Urban T. Holmes quotes, taken from Education for Liturgy, 1981. Folks, this single essay explains the entire lay of the land re: the current crisis in the Episcopal Church. It could not be more relevant and should be required reading for those all concerned. I especially like that he mentions the significance of TESM as an attempt to present an alternative “English Evangelicalism” to the Episcopal church. I start with that particular quote and then include a “few” – a John Zahl few – others: “But I do not see smooth sailing ahead as we seek to develop the theological implications of the 1979 BCP. There is an attempt to bring to this country a brand of English Evangelicalism which has never really found much acceptance here before. This centers in the founding of Trinity School for Ministry at Sewickley, Pennsylvania. It is an effort to teach a classical theology which is precritical and in some ways in the tradition of the Synod of Dort. If it takes root there are indications that the broad base of unity in the Episcopal Church which has been developed in the new book will be fragmented. Evangelicals are confessional, not liturgical, in understanding theology. Lex orandi lex credendi is not their position. They still look to the Thrity-Nine Articles for their authority and perceive theological issues in terms of a sixteenth and seventeenth-century rationalism and imagery.” (p. 138) [COMMENT:  The alleged “broad base of unity” was arrived at by the deceit of the Liturgical Commission, which hid from public view the fact that they were engaged in theological revision via the liturgy.  There is nothing  wrong with “revision” per se.  It is a necessary part of life.  That is why we have erasers and why we allow for amendments to constitutions.  But when it is done under cover of darkness, there is always some evil afoot.  The first sign of spiritual warfare is subversion of truth.  The only way to keep revision honest is to keep it open and above board.  E. Fox] “It is evident that Episcopalians as a whole are not clear about what has happened. The renewal movement in the 1970s, apart from the liturgical renewal, often reflects a nostalgia for a classical theology which many theologians know has not been viable for almost two hundred years. The 1979 Book of Common Prayer is a product of a corporate, differentiated theological mind, which is not totally congruent with many of the inherited formularies of the last few centuries. This reality must soon come home to roost in one way or another.” (p. 137) [COMMENT:  The non-viability of classical theology is not what revisionists thought it was.  They wanted to accommodate themselves as best they could to the “death of God” movement, or more accurately, the death of Father God.  Mother Goddess of paganism lived on in the New Age mythology, and eventually began to assert itself in the Episcopal liturgy. There were problems with classical Anglican theology, but not the sort Holmes thought. Classical theology simply did not deal with 20th century problems.  Big surprise.  But what classical theology needed was an updating, not a burial. The charismatic renewal of the 1970’s was a powerful breath of fresh air, overcoming some of the stuffiness of Christian worship, certainly in the Episcopal Church.  It had far more life than the so-called liturgical renewal, which was killing the faith.  The primary lack of the charismatic renewal was its lack of any clear theological foundations, its tendency to jettison liturgy, and thus to rely more on feeling than on objective reality.  But it was a good start in some directions that needed to be taken. The healthy Church will be a unity of the three essential elements of Christendom:  evangelical (Biblical foundation and focus on spreading the Gospel), charismatic (openness to the Spirit of God speaking to us here in our own time and circumstances, a present,living personal relationship), and catholic (respect for the truths of tradition won at a high price and for the order of the Church, and a sacramental understanding of the cosmos).    E. Fox] “For those of us that believe that the theological emphases of the 1979 book are appropriate for people in late twentieth and early twenty-first centuries this is a splendid opportunity. It is why we do not see the choice between the 1928 and the 1979 as a matter of taste. It is more a question of truth for our time. Two standard BCPs would be theologically naïve, to put it kindly. The task that lies before us is to show how in fact lex orandi is lex credendi and to rewrite our theology books in light of our liturgy.” (p. 137) [COMMENT:  If “truth for our time” is not built on intellectual, doctrinal credibility, it is a foundation of quicksand.  The TESM folks, and most orthodox Episcopalians do not see the matter as one of taste, but of truth — i.e., of doctrine.  Holmes wants to talk about truth, but of the post-modern, non-intellectual sort, so that liturgy can be freed from the “restraints” of dead and formal doctrine for the life of feeling-good.  The answer to dead theology is better theology, not a denial of it.   E. Fox] “Liturgy is not only concerned with symbolic reality, it is also profoundly theological…to participate in liturgy is to make ourselves liable to theological education.” (pp. 116-117) [COMMENT:  There is no such thing as theology without the doctrinal content.  To pretend otherwise is to launch out into theological and intellectual nonsense — as the Episcopal Church has fatally done.   The revisionists had and still have their own intellectual presuppositions, but the do not admit to them — just as current Darwinists have their own metaphysical presuppositions, but will often not admit to them.  The resolution is to find the correct metaphysical presuppositions, not pretend that we do not have any, or that we do not need them, both of which lead to cultural and spiritual nonsense and chaos.  That is why the Church in the West is almost dead, and why Western Civ. is literally dying, de-populating itself.   E. Fox] “in 1946…Liturgical renewal was not a priority in the General Convention and education was clearly needed.” (p. 124) “The desire to do something about the overly long, repetitious communion service had been the center of agitation for prayer book revision all along.” (p. 124) [COMMENT:  I grew up in that era of the 1940’s and ’50’s, and indeed the Episcopal Church was spiritually dead, so far as I could see — even as a teenager.  I would not have used those words, but I clearly recall the deadness.  But the problem was not primarily the liturgy, it was the secularized climate of the times, mostly unrecognized.     E. Fox] “Most people really did not believe that there was a problem – church attendance was up – or, if they sensed a problem, they were fearful of doing too much too fast. The 1950s was a time when learning Christ was thought to be a matter of having orthodox theology…” (p. 126)  [COMMENT:  Orthodox theology is not the full answer, but it is a necessary part of any full answer.  E. Fox] “[Massey] Shepherd’s point was that the Reformers had made liturgy subject to a doctrinal norm outside itself, and had failed to see that it is not an object for teaching right doctrine, but it is a subject for God’s invisible action…This is a marvelous vision, which seems to me particularly Eastern in its spirit.” (p. 130) [COMMENT:  Holme’s war on doctrine is typical of the revisionist mentality.  Doctrine does indeed stand on its own feet apart from liturgy.  If Jesus was not raised from the dead, if He is not the Son of God, if the creed is not true, then there is no point in having a liturgy.  The liturgy is our celebration of those truths.  Not as abstractions, but as lived in our relationships with God and one another.    E. Fox] “But liturgy is also the product of a culture and the presuppositions of that culture. What made the 1928 Book of Common Prayer a difficult book to revise was that the culture and its theological concepts which produced the Book of Common Prayer in the sixteenth century no longer existed.” (p. 131) [COMMENT:  That is not true.  What made it difficult to revise was that the Church was theologically at sea, that it had lost a grip on the Biblical worldview, and was drifting rapidly into intellectual bankruptcy.   E. Fox] “The 1960s was a time when theologians became aware of the bankruptcy of so-called ‘classical theology’. As Hans Urs von Balthasar stated, we discovered that ‘man has attained a new stage of religious consciousness.’ He has changed from a ‘mirror’ to a ‘window’.” (p. 131) [COMMENT:  Wrong.  Man had lost his spiritual consciousness, and retreated from relationship into good feelings.  Narcissism.     E. Fox] “Shepherd himself spoke well to these points… ‘Another major dimension of liturgical change and renewal today is the inner spirituality of the Church and its appropriate forms, which are capable of being effective means of communication…the root of this dilemma lies in the profound shift of philosophical approaches to man’s understanding of the reality of which he is a part. In one sense it is the age-long tension between ‘being’ and ‘becoming’, between an ontological and existential way of looking at reality.” (p. 131) [COMMENT:  Huh?  The new sensibilities were a terrible side-track from reality, not a path to it.   E. Fox] “The shift, then, in liturgical renewal in the Episcopal Church coming at this time away from Cranmer and the Tudor deity should not then be at all surprising. It is unfortunate in one sense – although strategically understandable – that we were not clear to ourselves and to others that a real theological crisis lay behind the liturgical movement. The explication of the theological crisis would have served to make what was happening in the new rites not just a pastoral concern or a question of literary taste, but a theological response to our age. It would probably have also made revision even that much more controversial.” (pp. 131-132) [COMMENT:  The “Tudor deity” was indeed a product of late Medieval theology and of the Reformation in some unfortunate ways.  But the problem was more the abandonment of reason than the worship of it, the opposing of reason to faith among evangelicals.  It led to the horrendous religious wars, to the rejection of science, and to the loss among evangelicals and Protestants generally of the sacramental worldview in which matter and spirit are conjoined.   E. Fox] “They had been out of seminary too long and were too threatened.” (p. 133) “The influence of the artist Sting, and his helpful contributions to the new selection of Collects in the 1979 Book, is little known to many. Yet it is hard to underestimate his impact upon the liturgical renewal movement.” (p. 133) “With the publication of STU and the pressure for prayer book revision building, it was inevitable and right that a counter pressure build. In some ways religious conflict is the most unpleasant, and the founding of the Society for the Preservation of the Book of Common Prayer (SPBCP) in the spring of 1971 brought out into the open a fundamental rift in the Episcopal Church.” (p. 133) [COMMENT:  The Prayer Book Society and most other orthodox folks reacted often without good sense, on the defensive rather than meeting the real challenges of the times. They had no good answers to the problems, and so appeared ineffectual.  In the end, they became weak and pleading for a place at the table rather than asserting reasonably and gracefully the truth of the matter.   E. Fox] “Often SPBCP is caricatured as a group of dilettantes with an inordinate fondness for 16th century English…The caricature is unfair. Their interest was in the rhetoric of the trial services, true; but even more they were concerned for the theology. They were correct when they said, as they did repeatedly and sometimes abrasively, that the theologies of the 1928 Book of Common Prayer and STU were different. The SLC probably was strategically wise in not affirming this too loudly, but its members knew that the SPBCP was correct. There is a clear theological change.” (p. 134)  [COMMENT:  Too bad this change was not openly admitted by the Standing Liturgical Commission, and too bad that the change is not spelled out more clearly from Holme’s view in this list of quotes.   E. Fox] “The members of the SPBCP clearly hold to a classical – I might say ‘precritical’ – theology…My personal disagreement with their position is theological. I disagree with the viability of sixteenth-century theology.” (p. 134) [COMMENT:  Again, too bad that we do not hear about his specific disagreements.   E. Fox] “There was the continuing debate – which was solved finally in the spirit of Anglican compromise – over whether Christ ‘gives’ or ‘gave’ himself for us, as stated in the words just before communion.” (p. 135) [COMMENT:  One of those unfortunate debates that seems easily resolved.  Christ both gave and still gives.  The relationship continues.    E. Fox] (from Prayer Book studies 29, by Charles Price) “PrBCP (the proposed Book which in 1979 became the official Book) seeks to express the fullness of the Christian Faith, as has every earlier Anglican Prayer Book. Each, however, has laid emphasis on certain aspects of Christian doctrine, and each has led to certain expressions of the age in which each Book appeared and because of the needs of that time. PrBCP is no exception to this rule. Certain aspects of Christian doctrine receive a stress somewhat different from that in BCP and previous books.” (p. 36, 1976) “As ambiguous and overly cautious – undoubtedly intentionally – as Price’s statement is, it reflects the growing theological sophistication of the Episcopal Church. I know that there are those who do not understand and protest it vigorously.” (p. 136) “The new prayer book has, consciously or unconsciously, come to emphasize that understanding of the Christian experience which one might describe as a postcritical apprehension of symbolic reality and life in the community.” (p. 137) [COMMENT:  A more accurate way of describing the matter would be “post-intellectual”.  The revisionists had all but lost their intellectual credibility.  We were in a very winnable battle, but the (more or less) orthodox had not the wits or the courage to counter them.   E. Fox] “As I said at the beginning of this essay, liturgy educates. Ultimately it provides a theological education. Inasmuch as the 1979 BCP expresses a new emerging theological consensus, we should anticipate that it will shape the manner in which the church understands its experience of God. It is the source of our learning.” (p. 139)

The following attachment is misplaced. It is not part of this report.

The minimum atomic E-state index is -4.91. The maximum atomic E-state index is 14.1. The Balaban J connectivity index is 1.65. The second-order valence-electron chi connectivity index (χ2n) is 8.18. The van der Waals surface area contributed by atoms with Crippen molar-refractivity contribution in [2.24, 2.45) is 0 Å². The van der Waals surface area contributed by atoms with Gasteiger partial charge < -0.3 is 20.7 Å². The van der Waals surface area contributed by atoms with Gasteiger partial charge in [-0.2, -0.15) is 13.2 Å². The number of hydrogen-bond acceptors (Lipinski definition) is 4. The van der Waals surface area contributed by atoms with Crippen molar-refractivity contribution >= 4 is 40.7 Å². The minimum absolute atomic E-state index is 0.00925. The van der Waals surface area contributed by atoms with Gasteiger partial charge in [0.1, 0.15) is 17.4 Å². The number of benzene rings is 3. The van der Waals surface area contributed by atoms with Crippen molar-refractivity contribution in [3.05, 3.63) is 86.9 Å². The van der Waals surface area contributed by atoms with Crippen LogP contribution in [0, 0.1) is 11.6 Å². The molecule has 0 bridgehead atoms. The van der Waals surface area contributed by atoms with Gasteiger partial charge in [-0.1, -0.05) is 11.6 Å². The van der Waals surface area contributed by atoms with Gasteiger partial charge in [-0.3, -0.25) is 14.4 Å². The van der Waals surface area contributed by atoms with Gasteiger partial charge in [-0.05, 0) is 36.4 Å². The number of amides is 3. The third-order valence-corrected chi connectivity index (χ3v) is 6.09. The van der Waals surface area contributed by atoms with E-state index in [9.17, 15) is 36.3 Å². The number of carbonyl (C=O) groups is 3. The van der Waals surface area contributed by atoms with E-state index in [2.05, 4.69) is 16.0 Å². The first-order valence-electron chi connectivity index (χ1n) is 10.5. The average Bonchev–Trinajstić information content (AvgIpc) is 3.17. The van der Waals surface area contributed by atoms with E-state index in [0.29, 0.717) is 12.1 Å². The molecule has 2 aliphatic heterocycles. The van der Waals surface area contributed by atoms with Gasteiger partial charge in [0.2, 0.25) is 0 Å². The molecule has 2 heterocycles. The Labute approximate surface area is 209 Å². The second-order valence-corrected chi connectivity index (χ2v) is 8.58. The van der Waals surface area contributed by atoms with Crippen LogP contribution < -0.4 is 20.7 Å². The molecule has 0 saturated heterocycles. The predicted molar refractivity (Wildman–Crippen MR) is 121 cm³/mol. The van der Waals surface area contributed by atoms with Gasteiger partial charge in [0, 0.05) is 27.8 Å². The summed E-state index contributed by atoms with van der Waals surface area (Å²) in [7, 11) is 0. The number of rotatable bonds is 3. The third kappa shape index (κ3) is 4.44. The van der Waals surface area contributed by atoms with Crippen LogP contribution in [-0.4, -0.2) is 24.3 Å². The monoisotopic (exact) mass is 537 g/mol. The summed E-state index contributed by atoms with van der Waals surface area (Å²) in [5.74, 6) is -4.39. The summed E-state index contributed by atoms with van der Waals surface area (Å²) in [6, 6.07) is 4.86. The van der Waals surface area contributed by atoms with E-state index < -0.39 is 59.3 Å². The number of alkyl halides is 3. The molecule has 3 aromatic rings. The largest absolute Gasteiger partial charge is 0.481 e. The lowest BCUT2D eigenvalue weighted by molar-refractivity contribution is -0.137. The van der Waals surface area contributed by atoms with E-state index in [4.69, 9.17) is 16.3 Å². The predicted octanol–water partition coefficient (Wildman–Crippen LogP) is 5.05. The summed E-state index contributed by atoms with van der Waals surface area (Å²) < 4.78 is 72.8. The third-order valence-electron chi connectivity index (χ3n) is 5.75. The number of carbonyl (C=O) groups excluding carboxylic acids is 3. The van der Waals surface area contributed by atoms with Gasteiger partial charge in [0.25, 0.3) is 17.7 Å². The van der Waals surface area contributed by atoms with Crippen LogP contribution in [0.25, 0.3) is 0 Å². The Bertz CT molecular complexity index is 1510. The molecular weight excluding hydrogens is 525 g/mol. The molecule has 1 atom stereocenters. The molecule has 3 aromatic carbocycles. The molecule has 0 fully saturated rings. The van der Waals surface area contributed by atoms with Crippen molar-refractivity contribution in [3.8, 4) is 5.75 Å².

[COMMENT:  Of course liturgy educates.  But that does nothing to suggest that intellectual clarity is irrelevant or even bad.  It educates both the mind and the heart and, most importantly, relationship.  Without intellectual clarity and integrity, nothing else can be sustained for long.  The Episcopal Church is today (2006) self-destructing along the very trajectory illustrated here by Holmes.     E. Fox] * * * * * * * * * * * * * * * *